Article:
Positive Sign for Investors: Time to Liquidity Gets Shorter by Bill Clark | Monday, December 13, 2010
There's a lot of excitement in making a funding deal. It's easy to get caught up in the moment. Consider the massive potential! The ground-floor opportunity!
But ultimately, private investors put their precious dollars into startup companies for one reason: to make a good profit. That means that someday – preferably in the not-too-distant future – the company either goes public, gets sold, or buys them out at a nice return.
The faster investors can reap their profits, the more money they truly make. The good news is, despite the constipated IPO markets, time to liquidity has still been getting shorter.
A report from research firm Dow Jones VentureSource, the average time to liquidity sank last year to five years, the shortest timeframe since 2004, when it was 4.6 years. In 2007, it was 6.3 years.
Of course, that data doesn't tell us if these exits were more or less profitable than exits in the past. It could be that some investors are just ready to cut their losses on bad investments and sell companies off, so they can get their money back in circulation in a deal with more potential. Also, the data is bumpy because giant deals tend to skew the numbers.
For instance, the acquisition market was about $213 billion in the first quarter this year, which is down from last year's first quarter. But that year-ago period had two huge pharma deals in it – Pfizer-Wyeth merger for $68 billion and Merck & Co's $41 billion spent for Schering-Plough. Those aside, things look smoother.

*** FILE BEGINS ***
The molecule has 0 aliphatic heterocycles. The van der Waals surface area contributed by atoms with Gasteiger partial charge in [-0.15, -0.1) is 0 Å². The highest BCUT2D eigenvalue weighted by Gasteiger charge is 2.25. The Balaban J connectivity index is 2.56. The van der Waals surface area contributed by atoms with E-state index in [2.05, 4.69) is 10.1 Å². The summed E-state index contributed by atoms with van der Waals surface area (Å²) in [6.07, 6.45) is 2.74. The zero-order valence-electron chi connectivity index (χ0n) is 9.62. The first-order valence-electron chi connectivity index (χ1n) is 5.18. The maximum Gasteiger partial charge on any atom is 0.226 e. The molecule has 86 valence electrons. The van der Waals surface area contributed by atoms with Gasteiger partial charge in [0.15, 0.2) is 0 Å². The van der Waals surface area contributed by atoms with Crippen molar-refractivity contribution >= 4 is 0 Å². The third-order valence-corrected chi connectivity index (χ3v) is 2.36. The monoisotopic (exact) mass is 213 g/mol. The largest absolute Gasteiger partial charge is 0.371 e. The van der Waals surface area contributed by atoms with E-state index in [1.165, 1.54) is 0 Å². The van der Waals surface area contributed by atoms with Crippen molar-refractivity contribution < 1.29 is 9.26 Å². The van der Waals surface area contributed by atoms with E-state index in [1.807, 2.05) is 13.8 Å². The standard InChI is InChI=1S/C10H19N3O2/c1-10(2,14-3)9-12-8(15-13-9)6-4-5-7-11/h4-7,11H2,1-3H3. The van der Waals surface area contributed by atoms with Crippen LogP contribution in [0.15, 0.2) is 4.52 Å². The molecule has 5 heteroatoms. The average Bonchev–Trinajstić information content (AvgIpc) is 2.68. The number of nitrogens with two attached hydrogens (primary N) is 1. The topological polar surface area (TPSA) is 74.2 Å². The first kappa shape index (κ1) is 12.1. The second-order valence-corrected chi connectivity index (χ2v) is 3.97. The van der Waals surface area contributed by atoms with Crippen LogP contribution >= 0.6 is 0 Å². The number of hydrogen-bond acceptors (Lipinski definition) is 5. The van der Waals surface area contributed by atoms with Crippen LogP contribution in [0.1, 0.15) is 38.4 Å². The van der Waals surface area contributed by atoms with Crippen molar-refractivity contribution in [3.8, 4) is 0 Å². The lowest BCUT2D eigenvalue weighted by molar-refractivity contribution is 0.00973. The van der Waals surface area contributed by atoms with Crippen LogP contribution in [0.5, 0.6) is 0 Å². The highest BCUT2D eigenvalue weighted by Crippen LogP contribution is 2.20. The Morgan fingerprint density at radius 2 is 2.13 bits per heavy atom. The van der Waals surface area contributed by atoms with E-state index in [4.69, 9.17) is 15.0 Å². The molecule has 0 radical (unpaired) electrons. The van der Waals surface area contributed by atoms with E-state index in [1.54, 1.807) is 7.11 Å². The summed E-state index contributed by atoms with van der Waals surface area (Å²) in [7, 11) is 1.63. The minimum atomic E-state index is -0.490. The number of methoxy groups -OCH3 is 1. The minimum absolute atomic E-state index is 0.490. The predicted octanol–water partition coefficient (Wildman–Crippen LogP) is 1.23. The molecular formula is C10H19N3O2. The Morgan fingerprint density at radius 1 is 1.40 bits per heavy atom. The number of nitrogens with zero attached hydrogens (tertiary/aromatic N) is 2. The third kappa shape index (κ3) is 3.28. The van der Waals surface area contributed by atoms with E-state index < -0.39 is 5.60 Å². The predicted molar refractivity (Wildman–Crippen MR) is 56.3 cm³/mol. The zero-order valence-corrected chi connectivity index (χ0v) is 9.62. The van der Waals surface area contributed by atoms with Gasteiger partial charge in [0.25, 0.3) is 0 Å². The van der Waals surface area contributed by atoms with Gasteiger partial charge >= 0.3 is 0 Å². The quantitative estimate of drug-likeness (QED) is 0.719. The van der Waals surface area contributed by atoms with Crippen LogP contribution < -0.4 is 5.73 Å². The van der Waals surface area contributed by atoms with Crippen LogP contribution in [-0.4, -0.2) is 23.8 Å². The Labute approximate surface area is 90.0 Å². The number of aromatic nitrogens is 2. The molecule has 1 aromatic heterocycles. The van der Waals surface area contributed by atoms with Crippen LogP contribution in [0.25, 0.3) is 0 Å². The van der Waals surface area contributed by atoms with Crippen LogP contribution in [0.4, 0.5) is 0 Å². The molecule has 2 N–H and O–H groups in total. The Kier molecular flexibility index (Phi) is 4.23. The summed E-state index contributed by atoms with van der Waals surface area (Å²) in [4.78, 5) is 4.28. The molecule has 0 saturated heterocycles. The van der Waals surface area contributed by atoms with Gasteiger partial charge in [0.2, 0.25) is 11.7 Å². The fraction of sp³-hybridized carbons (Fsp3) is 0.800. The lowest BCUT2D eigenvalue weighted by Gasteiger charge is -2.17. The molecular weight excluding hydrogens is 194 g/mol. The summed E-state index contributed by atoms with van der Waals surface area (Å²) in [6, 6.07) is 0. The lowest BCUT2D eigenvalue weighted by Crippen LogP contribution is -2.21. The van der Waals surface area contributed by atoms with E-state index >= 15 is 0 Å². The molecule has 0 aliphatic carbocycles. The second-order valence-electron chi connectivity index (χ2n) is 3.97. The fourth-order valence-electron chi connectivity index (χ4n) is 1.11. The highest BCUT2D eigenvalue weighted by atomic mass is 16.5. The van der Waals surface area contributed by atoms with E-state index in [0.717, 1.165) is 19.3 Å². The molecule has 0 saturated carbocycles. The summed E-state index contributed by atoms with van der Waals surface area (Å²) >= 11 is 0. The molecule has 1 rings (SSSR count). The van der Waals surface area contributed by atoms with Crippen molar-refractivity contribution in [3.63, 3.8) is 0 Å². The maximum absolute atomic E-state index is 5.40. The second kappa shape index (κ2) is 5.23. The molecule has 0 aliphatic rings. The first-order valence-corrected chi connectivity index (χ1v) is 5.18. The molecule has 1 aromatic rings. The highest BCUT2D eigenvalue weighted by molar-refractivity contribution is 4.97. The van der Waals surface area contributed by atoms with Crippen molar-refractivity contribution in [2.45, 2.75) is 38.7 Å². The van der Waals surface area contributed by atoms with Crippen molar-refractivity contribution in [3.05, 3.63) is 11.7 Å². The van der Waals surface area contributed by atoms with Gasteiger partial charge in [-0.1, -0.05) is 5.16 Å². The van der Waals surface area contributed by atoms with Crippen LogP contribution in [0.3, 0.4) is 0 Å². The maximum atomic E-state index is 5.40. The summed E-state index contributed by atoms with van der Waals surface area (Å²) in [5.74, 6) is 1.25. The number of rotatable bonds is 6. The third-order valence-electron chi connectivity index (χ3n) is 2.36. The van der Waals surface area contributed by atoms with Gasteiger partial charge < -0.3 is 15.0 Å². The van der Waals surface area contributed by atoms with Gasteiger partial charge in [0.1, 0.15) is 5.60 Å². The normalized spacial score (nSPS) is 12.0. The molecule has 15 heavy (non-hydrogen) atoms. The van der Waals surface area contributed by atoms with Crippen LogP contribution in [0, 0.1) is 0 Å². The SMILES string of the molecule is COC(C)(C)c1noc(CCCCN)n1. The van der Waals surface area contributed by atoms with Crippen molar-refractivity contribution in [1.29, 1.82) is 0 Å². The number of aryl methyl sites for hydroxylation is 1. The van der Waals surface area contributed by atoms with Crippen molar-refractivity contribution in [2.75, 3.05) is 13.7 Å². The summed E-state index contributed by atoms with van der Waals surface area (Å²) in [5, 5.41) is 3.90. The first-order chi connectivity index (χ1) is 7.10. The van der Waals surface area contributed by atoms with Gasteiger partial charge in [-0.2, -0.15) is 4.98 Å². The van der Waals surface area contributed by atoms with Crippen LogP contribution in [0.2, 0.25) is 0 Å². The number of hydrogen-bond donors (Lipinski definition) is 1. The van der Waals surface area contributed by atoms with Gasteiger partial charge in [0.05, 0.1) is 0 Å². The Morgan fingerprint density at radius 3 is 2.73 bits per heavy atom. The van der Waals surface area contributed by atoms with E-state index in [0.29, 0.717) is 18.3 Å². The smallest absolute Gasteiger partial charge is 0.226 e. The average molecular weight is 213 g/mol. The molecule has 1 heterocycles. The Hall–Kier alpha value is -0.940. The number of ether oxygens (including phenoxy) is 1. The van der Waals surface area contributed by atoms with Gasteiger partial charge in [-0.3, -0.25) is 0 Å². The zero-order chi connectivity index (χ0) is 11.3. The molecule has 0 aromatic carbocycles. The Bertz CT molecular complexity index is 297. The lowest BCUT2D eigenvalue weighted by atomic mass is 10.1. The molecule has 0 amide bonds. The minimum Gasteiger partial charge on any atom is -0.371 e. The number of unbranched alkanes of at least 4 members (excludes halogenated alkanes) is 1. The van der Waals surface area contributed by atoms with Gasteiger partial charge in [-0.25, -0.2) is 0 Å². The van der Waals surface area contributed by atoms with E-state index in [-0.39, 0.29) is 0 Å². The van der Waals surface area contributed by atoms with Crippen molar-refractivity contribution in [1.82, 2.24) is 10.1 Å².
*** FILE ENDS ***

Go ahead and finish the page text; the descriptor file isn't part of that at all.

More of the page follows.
Still, M&A observers are heartened by two big going-private deals that went down in the past year. Bain Capital bought Skillsoft for $1.1 billion and Millipore was bought by Merck for $7.2 billion.
The private-equity acquisition frenzy is expected to build in the next few quarters. As the recovery takes hold and stock values recover, valuations of public companies will go up, so many private-equity firms are trying to act now while values are low.
What happens at the big-company level on exits tends to be mirrored in the startup arena, so likely there's a lot of small funding rounds of seed money going into startups right now. But one thing's clear – in today's fast-changing world, investors want to turn their money faster. MicroVenture's typical investment contract is for five years, so we're focused on helping investors move rapidly from term sheet to a successful exit.